Michael Bonaguidi

PIBBS Mentor

Assistant Professor
Department of Stem Cell Biology & Regenerative Medicine
Keck School of Medicine/ Broad CIRM Center
Associate Member, Zilkha Neurogenetic Institute

Research Topics

  • Neural Stem Cells
  • Brain Injury & Repair
  • Aging
  • Single Cell Analysis
  • Systems Biology
  • Neural Circuits

Research Overview

We investigate how stem cells act to adapt and repair the adult brain. Using endogenous neural stem cells as a model system, our approach incorporates principles from neuroscience, single cell molecular and cellular biology, computational & systems biology, imaging and engineering to unravel brain plasticity. We focus on the reciprocal interaction between neural stem cells and newly generated cells with their surroundings during normal, aging, injured and diseased states.

Our group developed new approaches to visualize the entire neurogenesis process within the mouse hippocampus at single cell resolution. In doing so, we provided the first evidence of individual stem cell existence within the adult mammalian brain. Our subsequent studies revealed mechanisms linking neural stem cell adaptation to changes in the brain under normal conditions and during injury. We are currently examining how neural stem cells - including a newly discovered second population - modify the brain from development to old age. These efforts are highlighted by three areas of interest: (1) How do neural stem cells adapt their behavior to meet needs of the injured or diseased brain? What are the molecular mechanisms mediating the production of newborn stem cells, neurons, astrocytes and oligodendrocytes? (2) How does time, both developmentally and during aging, influence the ability of neural stem cells to generate or remodel tissue homeostasis? (3) How do newborn cells remodel the existing neural circuit, at local and global levels?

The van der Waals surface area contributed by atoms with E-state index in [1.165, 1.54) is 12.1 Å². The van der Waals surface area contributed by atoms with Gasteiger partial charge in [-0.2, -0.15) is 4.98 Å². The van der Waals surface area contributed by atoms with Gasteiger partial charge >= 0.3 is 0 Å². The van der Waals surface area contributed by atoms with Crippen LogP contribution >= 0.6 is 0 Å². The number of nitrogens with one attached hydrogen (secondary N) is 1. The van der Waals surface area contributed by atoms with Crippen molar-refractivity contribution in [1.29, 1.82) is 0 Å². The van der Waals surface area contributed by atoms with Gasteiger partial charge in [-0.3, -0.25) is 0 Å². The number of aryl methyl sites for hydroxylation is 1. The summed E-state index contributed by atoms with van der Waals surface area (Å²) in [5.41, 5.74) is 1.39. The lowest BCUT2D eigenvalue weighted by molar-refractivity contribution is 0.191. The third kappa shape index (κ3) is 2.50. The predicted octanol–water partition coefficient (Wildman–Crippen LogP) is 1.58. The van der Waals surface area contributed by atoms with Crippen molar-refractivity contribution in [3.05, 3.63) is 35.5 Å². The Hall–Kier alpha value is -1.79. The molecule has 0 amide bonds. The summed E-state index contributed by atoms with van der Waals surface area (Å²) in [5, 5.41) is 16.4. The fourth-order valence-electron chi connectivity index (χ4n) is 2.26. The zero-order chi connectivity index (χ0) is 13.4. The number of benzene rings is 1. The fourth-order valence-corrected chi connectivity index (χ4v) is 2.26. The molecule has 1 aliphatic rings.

We believe that analysis of neurogenesis from multiple perspectives will illuminate the capacity of brain plasticity resulting from dynamic stem cell regulation. Our long-term goal evaluates the capacity of endogenous stem cells to serve as a cellular mediator of neural function and as a therapeutic source of cognitive rejuvenation.